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Weβll suppose that the potential difference measured across the first resistor is π one.
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The potential difference across the second resistor is π two.
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And that across the third resistor is π three.
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We can now write an Ohmβs law equation for each of the three resistors.
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We have that π one is equal to πΌ times π
one.
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π two is equal to πΌ times π
two.
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And π three is equal to πΌ times π
three.
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The current πΌ in each of these three equations is the same value of three amperes.
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And we also know that π
one, π
two, and π
three are all equal.
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So, for these three equations, the right-hand side of each equation must have the same value.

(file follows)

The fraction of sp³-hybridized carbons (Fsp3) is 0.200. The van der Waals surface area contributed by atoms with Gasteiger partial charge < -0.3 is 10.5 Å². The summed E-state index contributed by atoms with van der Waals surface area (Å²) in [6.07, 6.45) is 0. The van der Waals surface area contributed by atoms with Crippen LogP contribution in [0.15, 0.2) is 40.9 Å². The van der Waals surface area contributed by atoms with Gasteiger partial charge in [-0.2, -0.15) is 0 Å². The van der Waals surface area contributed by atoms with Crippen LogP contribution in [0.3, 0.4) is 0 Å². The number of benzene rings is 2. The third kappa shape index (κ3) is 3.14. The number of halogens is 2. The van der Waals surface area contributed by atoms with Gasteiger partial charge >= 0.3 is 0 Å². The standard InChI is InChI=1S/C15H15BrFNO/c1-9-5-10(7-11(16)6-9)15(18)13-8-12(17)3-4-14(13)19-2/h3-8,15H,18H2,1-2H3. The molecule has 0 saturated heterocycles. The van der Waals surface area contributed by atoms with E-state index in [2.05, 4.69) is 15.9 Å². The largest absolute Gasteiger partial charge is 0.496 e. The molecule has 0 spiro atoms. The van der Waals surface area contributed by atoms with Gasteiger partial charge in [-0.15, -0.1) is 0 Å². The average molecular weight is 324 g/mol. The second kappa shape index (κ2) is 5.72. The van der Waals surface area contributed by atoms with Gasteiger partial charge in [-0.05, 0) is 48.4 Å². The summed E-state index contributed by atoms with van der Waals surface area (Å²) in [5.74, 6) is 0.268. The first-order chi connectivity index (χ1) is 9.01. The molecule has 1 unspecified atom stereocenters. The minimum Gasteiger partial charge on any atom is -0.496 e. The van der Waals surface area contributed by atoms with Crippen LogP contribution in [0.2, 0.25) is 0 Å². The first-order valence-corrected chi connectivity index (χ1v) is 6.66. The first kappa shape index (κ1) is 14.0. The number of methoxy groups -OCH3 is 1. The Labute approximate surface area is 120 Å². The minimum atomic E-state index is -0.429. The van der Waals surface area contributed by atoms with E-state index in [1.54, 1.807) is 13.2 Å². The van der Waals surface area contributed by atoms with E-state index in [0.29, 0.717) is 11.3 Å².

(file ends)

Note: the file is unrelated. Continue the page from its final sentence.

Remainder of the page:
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And this means that the left-hand sides must also be equal.
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So it must be the case that the potential differences π one, π two, and π three are all equal.
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Rather than labeling these potential differences with a subscript one, two, or three, since theyβve all got the same value, letβs label this value, the potential difference across one resistor, as π.
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We know that the total potential difference across all three resistors must be equal to this value of π subscript π.
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We also know that it must equal the potential difference across the first resistor, which is π, plus the potential difference across the second resistor, which is also π, plus the potential difference across the third resistor, which again is π.
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So we have that π plus π plus π must be equal to π subscript π, or equivalently three times π is equal to π subscript π.
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In order to find the value of π, we need to divide both sides of this equation by three.
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On the left-hand side, the three in the numerator then cancels with the three in the denominator.
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And we find that π is equal to π subscript π divided by three, which is pretty much what we expect.
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This equation is telling us that the total potential difference π subscript π is divided equally between the three resistors.